"When I interviewed your wife, Mr. President, she said the best byproduct of ousting the Taliban from Afghanistan was the liberation of Afghan women. Defense Secretary Donald Rumsfeld told me the same thing when I asked him what the U.S. achieved in its war in Afghanistan. If the liberation of Arab women is so important to your administration, then why is the United States not invading Saudi Arabia?"
Well that's just a sampling of the questions I'd ask, though in more peaceful times I'd be likely to ask about labor laws, media ownership concentration, freedom of information, government secrecy, suspension of civil liberties, the environment, energy, corporate corruption and most assuredly health care reform.
Now why are the tough questions not being asked? Do journalists wearing their flag lapel pins on TV not want to appear unpatriotic in time of war? The answer is yes. Av Westin said it very well last month. Av Westin goes back to the glory days of network television news. He was a producer at CBS for 20 years and a producer at ABC for 21 more years.
He's absolutely right. Being popular might be good for business at a time when newspapers are losing readers and TV networks are losing viewers. And the owners of today's media, who are business tycoons, not journalists, would like us to be good representatives of the corporate brands. But that is not our job. We are supposed to be surrogates for the public -- the eyes and ears of citizens who don't have the access we have. We are to hold public officials to account, and if that makes them angry at us -- well, that just goes with our job, and we have to take it. If pointed questions make public officials squirm -- well, that just goes with their job, and they're supposed to take it. That's the price that comes with the privilege of serving the people.
The press didn't wait until the intern scandal to ask tough questions of Bill Clinton, so why is the incumbent getting a pass? The country deliberately decided not to have a king. We show the President some deference because of the office he holds. We call him "Mr. President." It is NPR policy never to refer to an incumbent President by last name only. He is "President Bush" or "Mr. Bush" -- but never just "Bush." Yet he is not a king. He is a citizen temporarily serving us, living in our house, drawing our pay, spending our money and acting in our name. We have the right and, yes, the duty, to expect him to perform at a high standard. If we don't do this, we're performing below the standard that should be expected of us.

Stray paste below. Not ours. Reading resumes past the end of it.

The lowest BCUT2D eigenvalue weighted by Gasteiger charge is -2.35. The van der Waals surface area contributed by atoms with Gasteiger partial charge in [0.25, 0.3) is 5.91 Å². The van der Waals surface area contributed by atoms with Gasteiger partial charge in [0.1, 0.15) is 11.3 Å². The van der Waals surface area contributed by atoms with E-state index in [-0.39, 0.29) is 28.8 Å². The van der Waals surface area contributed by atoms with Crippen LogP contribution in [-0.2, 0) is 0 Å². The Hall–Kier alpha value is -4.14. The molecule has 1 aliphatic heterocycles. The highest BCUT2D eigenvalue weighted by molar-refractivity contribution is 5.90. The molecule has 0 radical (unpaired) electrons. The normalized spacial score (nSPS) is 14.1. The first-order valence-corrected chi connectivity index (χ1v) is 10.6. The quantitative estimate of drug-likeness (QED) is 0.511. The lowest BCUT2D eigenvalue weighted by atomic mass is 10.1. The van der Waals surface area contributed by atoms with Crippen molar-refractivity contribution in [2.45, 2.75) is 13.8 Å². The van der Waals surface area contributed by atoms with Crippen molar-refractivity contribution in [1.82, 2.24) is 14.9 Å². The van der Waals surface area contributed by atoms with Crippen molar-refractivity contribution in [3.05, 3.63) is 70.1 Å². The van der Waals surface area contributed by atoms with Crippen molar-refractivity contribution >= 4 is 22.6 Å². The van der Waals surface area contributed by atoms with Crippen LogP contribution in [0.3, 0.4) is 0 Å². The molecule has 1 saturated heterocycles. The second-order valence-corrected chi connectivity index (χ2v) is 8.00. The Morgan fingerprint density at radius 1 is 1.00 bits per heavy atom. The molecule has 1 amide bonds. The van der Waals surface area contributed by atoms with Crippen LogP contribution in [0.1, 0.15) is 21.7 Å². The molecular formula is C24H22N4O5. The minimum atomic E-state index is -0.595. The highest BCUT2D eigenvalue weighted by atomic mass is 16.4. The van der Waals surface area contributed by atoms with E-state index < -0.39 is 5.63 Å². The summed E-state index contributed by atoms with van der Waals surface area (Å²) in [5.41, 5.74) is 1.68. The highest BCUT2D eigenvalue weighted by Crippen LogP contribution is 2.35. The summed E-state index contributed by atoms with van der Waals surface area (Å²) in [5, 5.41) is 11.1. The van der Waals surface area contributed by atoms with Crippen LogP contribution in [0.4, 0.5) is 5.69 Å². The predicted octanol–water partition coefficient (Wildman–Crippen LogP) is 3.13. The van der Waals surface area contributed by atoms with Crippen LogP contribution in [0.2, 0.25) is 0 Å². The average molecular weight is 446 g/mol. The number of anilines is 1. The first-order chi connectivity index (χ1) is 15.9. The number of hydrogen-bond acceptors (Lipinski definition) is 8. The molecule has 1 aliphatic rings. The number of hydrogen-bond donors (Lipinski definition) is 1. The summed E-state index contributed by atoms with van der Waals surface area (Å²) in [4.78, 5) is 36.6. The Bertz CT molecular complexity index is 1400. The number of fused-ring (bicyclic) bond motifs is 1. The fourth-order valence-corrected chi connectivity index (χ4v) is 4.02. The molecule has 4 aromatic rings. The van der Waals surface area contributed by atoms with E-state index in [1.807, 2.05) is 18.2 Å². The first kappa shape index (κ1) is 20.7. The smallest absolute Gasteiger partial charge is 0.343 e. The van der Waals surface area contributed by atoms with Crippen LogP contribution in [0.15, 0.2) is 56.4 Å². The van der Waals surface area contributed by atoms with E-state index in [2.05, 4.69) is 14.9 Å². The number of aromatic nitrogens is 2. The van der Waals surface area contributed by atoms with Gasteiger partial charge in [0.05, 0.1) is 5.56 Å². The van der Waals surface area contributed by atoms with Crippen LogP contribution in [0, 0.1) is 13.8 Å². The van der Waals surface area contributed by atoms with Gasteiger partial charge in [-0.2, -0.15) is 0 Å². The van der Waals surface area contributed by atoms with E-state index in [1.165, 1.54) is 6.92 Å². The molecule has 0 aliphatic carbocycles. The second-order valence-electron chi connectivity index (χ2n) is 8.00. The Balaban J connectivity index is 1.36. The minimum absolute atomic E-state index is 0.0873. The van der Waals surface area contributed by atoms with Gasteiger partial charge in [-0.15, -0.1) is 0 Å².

When we were little, we thought it would be really cool to be a newspaper reporter or a TV or radio correspondent. Well, sometimes it really is cool.
But we don't deserve to enjoy the cool part of the job if we're not willing to do the heavy lifting that sometimes comes with it. Public officials are measured by how well they perform in times of crisis. If they can't take the heat, they should be in another line of work. It should be the same way with journalists. We cannot take a dive just because the country is at war. Indeed, our responsibility grows in times like these. It is not unpatriotic to expect the best from our leaders. Likewise, the public should expect no less than the best from us.